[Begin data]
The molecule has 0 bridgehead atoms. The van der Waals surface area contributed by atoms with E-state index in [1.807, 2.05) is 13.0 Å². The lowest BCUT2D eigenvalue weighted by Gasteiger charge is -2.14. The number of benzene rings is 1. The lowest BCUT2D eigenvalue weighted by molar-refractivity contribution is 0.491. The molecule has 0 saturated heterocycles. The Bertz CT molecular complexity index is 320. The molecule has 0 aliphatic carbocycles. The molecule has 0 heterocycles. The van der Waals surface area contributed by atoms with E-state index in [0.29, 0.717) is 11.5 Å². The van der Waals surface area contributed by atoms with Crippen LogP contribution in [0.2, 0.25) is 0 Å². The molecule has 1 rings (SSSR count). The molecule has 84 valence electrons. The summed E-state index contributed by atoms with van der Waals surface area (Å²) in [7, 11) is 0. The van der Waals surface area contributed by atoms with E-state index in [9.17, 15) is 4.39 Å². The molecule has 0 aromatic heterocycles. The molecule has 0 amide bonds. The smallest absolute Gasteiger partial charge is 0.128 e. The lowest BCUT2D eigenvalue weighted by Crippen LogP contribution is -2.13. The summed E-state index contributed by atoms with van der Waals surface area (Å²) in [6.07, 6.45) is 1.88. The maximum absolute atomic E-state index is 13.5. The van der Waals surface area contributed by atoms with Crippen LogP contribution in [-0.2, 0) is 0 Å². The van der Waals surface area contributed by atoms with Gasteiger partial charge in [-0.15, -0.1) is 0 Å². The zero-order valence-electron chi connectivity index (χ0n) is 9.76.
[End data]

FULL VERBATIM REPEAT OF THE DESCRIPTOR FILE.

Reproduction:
The molecule has 0 bridgehead atoms. The van der Waals surface area contributed by atoms with E-state index in [1.807, 2.05) is 13.0 Å². The lowest BCUT2D eigenvalue weighted by Gasteiger charge is -2.14. The number of benzene rings is 1. The lowest BCUT2D eigenvalue weighted by molar-refractivity contribution is 0.491. The molecule has 0 saturated heterocycles. The Bertz CT molecular complexity index is 320. The molecule has 0 aliphatic carbocycles. The molecule has 0 heterocycles. The van der Waals surface area contributed by atoms with E-state index in [0.29, 0.717) is 11.5 Å². The van der Waals surface area contributed by atoms with Crippen LogP contribution in [0.2, 0.25) is 0 Å². The molecule has 1 rings (SSSR count). The molecule has 84 valence electrons. The summed E-state index contributed by atoms with van der Waals surface area (Å²) in [7, 11) is 0. The van der Waals surface area contributed by atoms with E-state index in [9.17, 15) is 4.39 Å². The molecule has 0 aromatic heterocycles. The molecule has 0 amide bonds. The smallest absolute Gasteiger partial charge is 0.128 e. The lowest BCUT2D eigenvalue weighted by Crippen LogP contribution is -2.13. The summed E-state index contributed by atoms with van der Waals surface area (Å²) in [6.07, 6.45) is 1.88. The maximum absolute atomic E-state index is 13.5. The van der Waals surface area contributed by atoms with Crippen LogP contribution in [-0.2, 0) is 0 Å². The van der Waals surface area contributed by atoms with Gasteiger partial charge in [-0.15, -0.1) is 0 Å². The zero-order valence-electron chi connectivity index (χ0n) is 9.76.